Dr. Willie Kimmons hopes so. He is running for the District 2 seat being vacated by Josh Wagner.
BY DAYTONA TIMES STAFF
Dr. Willie Kimmons, a veteran educator and community leader, has announced he’ll run for the District 2 Volusia County Council seat.
Kimmons, who also is a regular Daytona Times guest columnist, cites his lifetime commitment to public service as a reason he’s running for office.
He is seeking the seat being vacated by Josh Wagner, who is term-limited. So far, Kimmons is being opposed by Daytona Beach Shores Councilwoman Billie Wheeler.
Kimmons joins current Florida State Rep. Dwayne Taylor as a Black seeking a Volusia County position. Taylor, who is term-limited and can’t run again for his House seat, is running for Volusia County chair in 2016.
If they win, Kimmons and Taylor would make history – joining At-Large Council Member Joyce Cusack. There has never been more than one Black on the council at a time. Cusack was elected last November and won’t face re-election until 2018.
‘Strong new voice’
Kimmons said he wants to focus on economic development and help create better services for seniors and the homeless.
Kimmons’ bio includes an impressive list of accomplishments – a Title I schools educational consultant, former teacher college professor and president, author and motivational speaker.
But Kimmons cites his long family political history as a primary reason he’s seeking office.
“I think I can be a strong new voice for improving our communities and qualities of life for all citizens in District 2,” he told the Daytona Times this week.
Proud family history
Kimmons said his family history goes back over 80 years in Volusia County. He notes his political accomplishments of an uncle, Henry Lee.
“Uncle Henry and his older brother James Alphonso Lee ran the Bethune-Cookman Vocational School in the early1940s, teaching auto mechanics to women,” Kimmons stated. He noted that Henry Lee was a ward leader for years in the late 1930s in charge of voting in nine of the Daytona Beach’s precincts for all state, county and city elections.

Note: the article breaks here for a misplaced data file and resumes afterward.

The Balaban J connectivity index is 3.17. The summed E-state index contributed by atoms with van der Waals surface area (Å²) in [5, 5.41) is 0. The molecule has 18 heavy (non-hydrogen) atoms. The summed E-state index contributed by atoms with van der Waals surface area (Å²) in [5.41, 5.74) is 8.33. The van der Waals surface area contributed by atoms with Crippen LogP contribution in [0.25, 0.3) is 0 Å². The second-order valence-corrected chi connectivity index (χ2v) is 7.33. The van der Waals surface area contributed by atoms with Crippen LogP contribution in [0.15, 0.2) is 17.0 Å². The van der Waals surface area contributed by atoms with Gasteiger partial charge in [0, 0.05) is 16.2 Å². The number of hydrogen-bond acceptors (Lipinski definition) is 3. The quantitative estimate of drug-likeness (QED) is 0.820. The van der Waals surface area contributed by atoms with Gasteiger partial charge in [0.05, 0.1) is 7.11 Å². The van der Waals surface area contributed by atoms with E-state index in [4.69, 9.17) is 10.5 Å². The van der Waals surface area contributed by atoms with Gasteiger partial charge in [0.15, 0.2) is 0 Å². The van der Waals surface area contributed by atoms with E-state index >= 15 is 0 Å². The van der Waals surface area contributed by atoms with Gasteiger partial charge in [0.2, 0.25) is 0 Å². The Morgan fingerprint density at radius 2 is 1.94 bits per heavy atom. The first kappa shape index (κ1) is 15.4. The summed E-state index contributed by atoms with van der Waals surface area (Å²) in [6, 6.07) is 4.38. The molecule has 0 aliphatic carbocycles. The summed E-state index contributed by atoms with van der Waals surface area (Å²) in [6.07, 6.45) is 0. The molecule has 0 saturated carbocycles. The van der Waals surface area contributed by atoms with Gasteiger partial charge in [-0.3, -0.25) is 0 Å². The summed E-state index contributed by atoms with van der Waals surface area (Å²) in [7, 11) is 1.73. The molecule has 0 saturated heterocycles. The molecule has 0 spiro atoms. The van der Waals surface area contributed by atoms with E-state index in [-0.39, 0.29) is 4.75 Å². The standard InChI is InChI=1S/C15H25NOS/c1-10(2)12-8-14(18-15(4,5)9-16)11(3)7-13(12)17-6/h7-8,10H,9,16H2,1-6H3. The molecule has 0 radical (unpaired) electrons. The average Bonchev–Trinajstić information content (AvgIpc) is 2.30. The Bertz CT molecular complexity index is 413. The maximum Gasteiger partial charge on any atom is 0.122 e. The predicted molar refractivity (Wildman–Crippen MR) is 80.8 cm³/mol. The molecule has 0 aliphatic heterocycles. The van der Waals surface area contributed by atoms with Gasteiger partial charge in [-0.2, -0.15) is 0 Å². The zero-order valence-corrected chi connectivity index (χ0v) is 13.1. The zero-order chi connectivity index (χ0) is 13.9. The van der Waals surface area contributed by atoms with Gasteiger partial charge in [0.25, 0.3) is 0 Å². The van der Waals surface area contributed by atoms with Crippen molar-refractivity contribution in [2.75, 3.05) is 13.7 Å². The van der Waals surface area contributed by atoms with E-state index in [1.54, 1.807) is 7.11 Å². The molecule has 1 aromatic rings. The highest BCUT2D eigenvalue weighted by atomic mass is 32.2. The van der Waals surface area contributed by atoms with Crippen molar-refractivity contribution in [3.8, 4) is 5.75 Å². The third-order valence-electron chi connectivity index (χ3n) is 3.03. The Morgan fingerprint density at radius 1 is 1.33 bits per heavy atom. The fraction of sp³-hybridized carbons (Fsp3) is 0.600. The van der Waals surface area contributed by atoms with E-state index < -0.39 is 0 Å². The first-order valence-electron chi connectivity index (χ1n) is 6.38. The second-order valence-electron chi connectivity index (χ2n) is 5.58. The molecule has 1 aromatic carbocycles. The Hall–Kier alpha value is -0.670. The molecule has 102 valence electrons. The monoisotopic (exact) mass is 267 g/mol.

“He was the Supervisor of Elections for two terms where he registered voters in his home and signed all the voter registration cards. He was also one of the first deputy sheriffs in Volusia County where he served for eight years.’’
Kimmons said he was inspired by his late godmother Shirley Chisholm. She was the first African-American woman elected to Congress in 1968. Chisholm also was the first Black woman to run for president.
For several decades, the Army veteran worked in education, including presidency of Wayne County Community College.
Born in Hernando, Miss, he was raised in Memphis, Tenn., where he attended public schools. He was a student athlete and received an athletic scholarship to attend Lincoln University in Jefferson City, Mo. He later became a first lieutenant in the Army.
Kimmons received his undergraduate education at Lincoln and later a doctorate from Northern Illinois University in DeKalb, Ill.
After retiring from his education career, he started Save Children Save Schools Inc., which assists educators and parents in the growth and development of children.
He also is the author of five books and travels around the country as a motivational speaker.
He has been a member of many community endeavors, including vice chairman of the Daytona Beach Community Relations Council, vice chair of the Daytona Beach/Volusia County Association for Retarded Citizens, board member of Volusia County Department of Health, vice president of the Volusia County Florida Men Against Destruction-Defending Against Drugs and Social Disorder, and board member of the local Salvation Army.